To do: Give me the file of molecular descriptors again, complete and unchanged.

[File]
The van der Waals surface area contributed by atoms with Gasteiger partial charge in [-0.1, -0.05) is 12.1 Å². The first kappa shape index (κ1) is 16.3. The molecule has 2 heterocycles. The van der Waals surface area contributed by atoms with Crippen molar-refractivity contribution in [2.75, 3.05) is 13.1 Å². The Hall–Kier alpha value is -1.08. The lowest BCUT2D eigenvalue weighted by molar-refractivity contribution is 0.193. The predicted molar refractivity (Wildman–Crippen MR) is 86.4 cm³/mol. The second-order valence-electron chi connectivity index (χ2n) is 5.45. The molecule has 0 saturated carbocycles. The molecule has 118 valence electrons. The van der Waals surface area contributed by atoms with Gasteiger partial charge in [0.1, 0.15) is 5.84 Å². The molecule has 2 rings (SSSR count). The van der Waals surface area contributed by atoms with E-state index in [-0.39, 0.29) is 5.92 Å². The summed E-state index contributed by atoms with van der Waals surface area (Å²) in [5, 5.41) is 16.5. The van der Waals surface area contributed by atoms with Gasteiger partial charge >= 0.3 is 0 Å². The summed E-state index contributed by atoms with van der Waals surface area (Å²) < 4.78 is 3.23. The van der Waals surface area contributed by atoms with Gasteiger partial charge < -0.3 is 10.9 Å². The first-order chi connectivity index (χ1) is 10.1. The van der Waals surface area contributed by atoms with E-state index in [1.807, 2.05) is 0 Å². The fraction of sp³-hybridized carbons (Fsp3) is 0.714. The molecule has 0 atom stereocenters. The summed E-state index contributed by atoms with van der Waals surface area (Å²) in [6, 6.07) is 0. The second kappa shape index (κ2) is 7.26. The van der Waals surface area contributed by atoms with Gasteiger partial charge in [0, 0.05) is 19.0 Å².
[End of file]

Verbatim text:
The van der Waals surface area contributed by atoms with Gasteiger partial charge in [-0.1, -0.05) is 12.1 Å². The first kappa shape index (κ1) is 16.3. The molecule has 2 heterocycles. The van der Waals surface area contributed by atoms with Crippen molar-refractivity contribution in [2.75, 3.05) is 13.1 Å². The Hall–Kier alpha value is -1.08. The lowest BCUT2D eigenvalue weighted by molar-refractivity contribution is 0.193. The predicted molar refractivity (Wildman–Crippen MR) is 86.4 cm³/mol. The second-order valence-electron chi connectivity index (χ2n) is 5.45. The molecule has 0 saturated carbocycles. The molecule has 118 valence electrons. The van der Waals surface area contributed by atoms with Gasteiger partial charge in [0.1, 0.15) is 5.84 Å². The molecule has 2 rings (SSSR count). The van der Waals surface area contributed by atoms with E-state index in [-0.39, 0.29) is 5.92 Å². The summed E-state index contributed by atoms with van der Waals surface area (Å²) in [5, 5.41) is 16.5. The van der Waals surface area contributed by atoms with Gasteiger partial charge >= 0.3 is 0 Å². The summed E-state index contributed by atoms with van der Waals surface area (Å²) < 4.78 is 3.23. The van der Waals surface area contributed by atoms with Gasteiger partial charge < -0.3 is 10.9 Å². The first-order chi connectivity index (χ1) is 10.1. The van der Waals surface area contributed by atoms with E-state index in [1.807, 2.05) is 0 Å². The fraction of sp³-hybridized carbons (Fsp3) is 0.714. The molecule has 0 atom stereocenters. The summed E-state index contributed by atoms with van der Waals surface area (Å²) in [6, 6.07) is 0. The second kappa shape index (κ2) is 7.26. The van der Waals surface area contributed by atoms with Gasteiger partial charge in [0, 0.05) is 19.0 Å².